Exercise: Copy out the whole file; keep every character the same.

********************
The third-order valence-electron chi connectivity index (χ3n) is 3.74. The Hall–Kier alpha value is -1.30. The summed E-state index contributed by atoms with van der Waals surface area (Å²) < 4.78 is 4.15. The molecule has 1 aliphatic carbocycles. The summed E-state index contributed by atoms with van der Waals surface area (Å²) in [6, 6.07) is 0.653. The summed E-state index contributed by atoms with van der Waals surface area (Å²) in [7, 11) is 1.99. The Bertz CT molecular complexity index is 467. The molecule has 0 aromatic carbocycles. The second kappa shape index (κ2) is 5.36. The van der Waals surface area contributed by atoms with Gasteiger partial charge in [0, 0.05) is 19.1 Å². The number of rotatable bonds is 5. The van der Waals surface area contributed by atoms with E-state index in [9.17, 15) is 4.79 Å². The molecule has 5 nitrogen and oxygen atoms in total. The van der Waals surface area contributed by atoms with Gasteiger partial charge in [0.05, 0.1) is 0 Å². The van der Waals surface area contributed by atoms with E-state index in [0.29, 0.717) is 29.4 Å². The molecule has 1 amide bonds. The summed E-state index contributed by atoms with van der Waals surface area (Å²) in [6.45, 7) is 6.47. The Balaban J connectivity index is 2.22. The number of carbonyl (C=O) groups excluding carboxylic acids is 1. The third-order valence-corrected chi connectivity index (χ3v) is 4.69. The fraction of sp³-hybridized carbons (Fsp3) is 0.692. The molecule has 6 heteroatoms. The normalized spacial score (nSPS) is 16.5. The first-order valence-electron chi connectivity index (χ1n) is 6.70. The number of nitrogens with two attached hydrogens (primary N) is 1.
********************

The third-order valence-electron chi connectivity index (χ3n) is 3.74. The Hall–Kier alpha value is -1.30. The summed E-state index contributed by atoms with van der Waals surface area (Å²) < 4.78 is 4.15. The molecule has 1 aliphatic carbocycles. The summed E-state index contributed by atoms with van der Waals surface area (Å²) in [6, 6.07) is 0.653. The summed E-state index contributed by atoms with van der Waals surface area (Å²) in [7, 11) is 1.99. The Bertz CT molecular complexity index is 467. The molecule has 0 aromatic carbocycles. The second kappa shape index (κ2) is 5.36. The van der Waals surface area contributed by atoms with Gasteiger partial charge in [0, 0.05) is 19.1 Å². The number of rotatable bonds is 5. The van der Waals surface area contributed by atoms with E-state index in [9.17, 15) is 4.79 Å². The molecule has 5 nitrogen and oxygen atoms in total. The van der Waals surface area contributed by atoms with Gasteiger partial charge in [0.05, 0.1) is 0 Å². The van der Waals surface area contributed by atoms with E-state index in [0.29, 0.717) is 29.4 Å². The molecule has 1 amide bonds. The summed E-state index contributed by atoms with van der Waals surface area (Å²) in [6.45, 7) is 6.47. The Balaban J connectivity index is 2.22. The number of carbonyl (C=O) groups excluding carboxylic acids is 1. The third-order valence-corrected chi connectivity index (χ3v) is 4.69. The fraction of sp³-hybridized carbons (Fsp3) is 0.692. The molecule has 6 heteroatoms. The normalized spacial score (nSPS) is 16.5. The first-order valence-electron chi connectivity index (χ1n) is 6.70. The number of nitrogens with two attached hydrogens (primary N) is 1.